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Aberrance members on crashing their van, new music and tour smells

Members of the band, Aberrance, (from left) Ed Vance, Jake Hollingsworth, David Hordienko, and Nick Rahming hang out with their retired tour van on Tuesday. Photo credit: Alicia Brogden

So tell us overall how was the band’s summer? How many shows did you guys play in total roughly?

Jake Hollingsworth: It was ridiculous. We had a tour plan that fell through last minute and managed to put together another one the morning that we left to play in Fresno. We ended up playing 10 shows across the west coast over two weeks in June. We also did a short north state run with our friends, Waves of Leviathan; played Epic Fest 2 and Metal in the Mountains III; played with Psycroptic; added three more dates with our side project, Smak City; and rolled our van. It was eventful.

Ed Vance: This summer was definitely more eventful than we’re used to. Even aside from all the bad luck we’ve hit lately, we played around 24 shows this summer and almost all of them were way rad. So I would personally say this summer was one for the books. We definitely made some social progress as a band.

You guys played a show called “Metal In The Mountains.” Could you tell us what made that event stand out from other shows?

Hollingsworth: Metal In the Mountains is put on by our good bud, Jim from Visidian, and it is the weirdest thing— 300 metal dudes, ladies and their children having a blast all day eating barbecue and moshing in a small town named Dunsmuir off of I-5. We had 10-year-old kid mosh pits who knew all the words to our songs. Those are the best people we’ve met yet playing music. This has been our second year in a row. We look forward to it every year now.

Vance: I’ve always said that the scene up there is Aberrance’s second home scene. Everyone is way nice and they’re all legitimately into metal. It is nuts showing up to this giant park and see 12-year-old kids wearing your shirt and singing along to all the words. It’s surreal.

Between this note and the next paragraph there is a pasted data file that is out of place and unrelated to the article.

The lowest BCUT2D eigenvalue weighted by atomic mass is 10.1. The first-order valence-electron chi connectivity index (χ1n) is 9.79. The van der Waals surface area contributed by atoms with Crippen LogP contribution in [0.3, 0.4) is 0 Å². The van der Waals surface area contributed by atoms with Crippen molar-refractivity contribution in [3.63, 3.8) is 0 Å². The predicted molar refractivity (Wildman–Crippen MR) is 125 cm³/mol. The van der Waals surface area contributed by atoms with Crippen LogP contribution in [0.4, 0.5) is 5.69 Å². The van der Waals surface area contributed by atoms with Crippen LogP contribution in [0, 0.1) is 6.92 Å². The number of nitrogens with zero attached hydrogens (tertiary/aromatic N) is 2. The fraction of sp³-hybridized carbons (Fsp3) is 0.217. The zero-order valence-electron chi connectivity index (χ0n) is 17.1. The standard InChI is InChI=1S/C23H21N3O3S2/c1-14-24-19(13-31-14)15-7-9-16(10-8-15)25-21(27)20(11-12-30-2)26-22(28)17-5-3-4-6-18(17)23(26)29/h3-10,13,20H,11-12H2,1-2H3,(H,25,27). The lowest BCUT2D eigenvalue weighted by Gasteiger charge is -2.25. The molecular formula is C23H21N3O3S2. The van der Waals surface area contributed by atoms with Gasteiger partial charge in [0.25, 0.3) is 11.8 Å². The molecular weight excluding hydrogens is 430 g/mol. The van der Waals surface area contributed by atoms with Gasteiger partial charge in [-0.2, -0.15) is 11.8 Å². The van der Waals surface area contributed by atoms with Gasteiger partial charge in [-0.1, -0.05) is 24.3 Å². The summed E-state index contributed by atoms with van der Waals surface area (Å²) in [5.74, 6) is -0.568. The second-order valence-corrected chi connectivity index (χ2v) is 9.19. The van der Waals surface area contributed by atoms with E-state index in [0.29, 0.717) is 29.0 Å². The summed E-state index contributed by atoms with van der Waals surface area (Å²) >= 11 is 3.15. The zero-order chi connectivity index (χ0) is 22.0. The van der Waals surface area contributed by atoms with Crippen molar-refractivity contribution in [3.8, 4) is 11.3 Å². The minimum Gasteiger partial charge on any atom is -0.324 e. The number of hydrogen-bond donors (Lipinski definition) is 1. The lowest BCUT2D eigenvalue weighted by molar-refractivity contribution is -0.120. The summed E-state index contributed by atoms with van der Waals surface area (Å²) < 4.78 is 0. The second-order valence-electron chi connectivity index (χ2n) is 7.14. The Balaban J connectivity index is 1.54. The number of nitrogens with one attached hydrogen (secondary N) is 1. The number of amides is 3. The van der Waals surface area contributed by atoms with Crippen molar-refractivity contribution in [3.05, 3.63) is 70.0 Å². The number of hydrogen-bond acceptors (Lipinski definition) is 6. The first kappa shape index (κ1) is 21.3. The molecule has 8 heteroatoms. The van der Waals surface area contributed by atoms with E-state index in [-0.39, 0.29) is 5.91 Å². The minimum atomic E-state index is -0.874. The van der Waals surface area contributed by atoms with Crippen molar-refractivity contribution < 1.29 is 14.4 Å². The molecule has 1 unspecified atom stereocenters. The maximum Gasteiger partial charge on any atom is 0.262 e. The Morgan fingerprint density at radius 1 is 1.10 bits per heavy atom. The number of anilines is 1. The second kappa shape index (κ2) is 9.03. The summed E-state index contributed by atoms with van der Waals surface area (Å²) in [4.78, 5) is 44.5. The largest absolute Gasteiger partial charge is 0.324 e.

Your other band, Smak City, got into a major car accident with your van a couple weeks ago on a separate tour. Could you describe how it happened and how it affected you guys?

Hollingsworth: Smak City was finishing our short run with Termanilly ill from Anaheim, CA and was already sleep deprived. We played San Jose the night before, drove back home that night and right outside of Chico at about 5:30 a.m., Tyler, who was driving, nodded off for half a second. We hit the dirt, spun out, hit an embankment and flipped our van twice, possibly three times. Luckily for us, all of our gear was safe and a few drum parts were unharmed. We went home and played the last show at our house that night. It really didn’t affect us all that much, other than our van being destroyed. We made jokes literally three minutes after we assessed that all the humans in the vehicle were alright. Our drummer even went back to sleep.